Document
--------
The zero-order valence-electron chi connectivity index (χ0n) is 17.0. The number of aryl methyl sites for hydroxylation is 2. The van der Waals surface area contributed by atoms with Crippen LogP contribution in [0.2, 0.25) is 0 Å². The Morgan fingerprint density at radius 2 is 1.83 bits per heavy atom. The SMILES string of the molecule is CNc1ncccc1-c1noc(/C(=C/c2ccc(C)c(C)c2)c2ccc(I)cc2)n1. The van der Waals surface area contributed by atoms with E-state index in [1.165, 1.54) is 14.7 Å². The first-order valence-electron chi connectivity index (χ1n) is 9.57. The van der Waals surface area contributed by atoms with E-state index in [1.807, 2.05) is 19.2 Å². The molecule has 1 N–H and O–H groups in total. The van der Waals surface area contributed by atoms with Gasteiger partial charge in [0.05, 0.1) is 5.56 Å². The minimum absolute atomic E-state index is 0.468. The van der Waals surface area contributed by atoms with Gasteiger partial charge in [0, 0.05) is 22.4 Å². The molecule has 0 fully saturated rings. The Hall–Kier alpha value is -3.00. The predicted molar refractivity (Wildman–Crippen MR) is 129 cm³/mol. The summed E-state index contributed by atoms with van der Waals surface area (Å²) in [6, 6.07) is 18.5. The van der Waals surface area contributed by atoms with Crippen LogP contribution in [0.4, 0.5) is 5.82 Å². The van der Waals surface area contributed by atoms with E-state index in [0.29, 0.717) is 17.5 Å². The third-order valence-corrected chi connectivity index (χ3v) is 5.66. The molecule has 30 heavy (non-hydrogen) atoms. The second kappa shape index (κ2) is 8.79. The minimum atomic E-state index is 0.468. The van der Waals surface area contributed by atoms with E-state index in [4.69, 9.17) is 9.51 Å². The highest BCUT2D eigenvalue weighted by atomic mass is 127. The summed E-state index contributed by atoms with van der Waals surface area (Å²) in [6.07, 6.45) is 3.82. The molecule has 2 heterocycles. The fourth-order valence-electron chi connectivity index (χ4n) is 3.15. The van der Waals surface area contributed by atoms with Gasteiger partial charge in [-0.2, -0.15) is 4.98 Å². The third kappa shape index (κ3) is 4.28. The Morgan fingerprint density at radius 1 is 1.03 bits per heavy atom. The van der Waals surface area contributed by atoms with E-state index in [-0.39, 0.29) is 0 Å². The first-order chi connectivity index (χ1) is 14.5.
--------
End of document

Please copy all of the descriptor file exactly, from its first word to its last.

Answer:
The zero-order valence-electron chi connectivity index (χ0n) is 17.0. The number of aryl methyl sites for hydroxylation is 2. The van der Waals surface area contributed by atoms with Crippen LogP contribution in [0.2, 0.25) is 0 Å². The Morgan fingerprint density at radius 2 is 1.83 bits per heavy atom. The SMILES string of the molecule is CNc1ncccc1-c1noc(/C(=C/c2ccc(C)c(C)c2)c2ccc(I)cc2)n1. The van der Waals surface area contributed by atoms with E-state index in [1.165, 1.54) is 14.7 Å². The first-order valence-electron chi connectivity index (χ1n) is 9.57. The van der Waals surface area contributed by atoms with E-state index in [1.807, 2.05) is 19.2 Å². The molecule has 1 N–H and O–H groups in total. The van der Waals surface area contributed by atoms with Gasteiger partial charge in [0.05, 0.1) is 5.56 Å². The minimum absolute atomic E-state index is 0.468. The van der Waals surface area contributed by atoms with Gasteiger partial charge in [0, 0.05) is 22.4 Å². The molecule has 0 fully saturated rings. The Hall–Kier alpha value is -3.00. The predicted molar refractivity (Wildman–Crippen MR) is 129 cm³/mol. The summed E-state index contributed by atoms with van der Waals surface area (Å²) in [6, 6.07) is 18.5. The van der Waals surface area contributed by atoms with Crippen LogP contribution in [0.4, 0.5) is 5.82 Å². The van der Waals surface area contributed by atoms with E-state index in [0.29, 0.717) is 17.5 Å². The third-order valence-corrected chi connectivity index (χ3v) is 5.66. The molecule has 30 heavy (non-hydrogen) atoms. The second kappa shape index (κ2) is 8.79. The minimum atomic E-state index is 0.468. The van der Waals surface area contributed by atoms with E-state index in [4.69, 9.17) is 9.51 Å². The highest BCUT2D eigenvalue weighted by atomic mass is 127. The summed E-state index contributed by atoms with van der Waals surface area (Å²) in [6.07, 6.45) is 3.82. The molecule has 2 heterocycles. The fourth-order valence-electron chi connectivity index (χ4n) is 3.15. The van der Waals surface area contributed by atoms with Gasteiger partial charge in [-0.2, -0.15) is 4.98 Å². The third kappa shape index (κ3) is 4.28. The Morgan fingerprint density at radius 1 is 1.03 bits per heavy atom. The van der Waals surface area contributed by atoms with E-state index in [-0.39, 0.29) is 0 Å². The first-order chi connectivity index (χ1) is 14.5.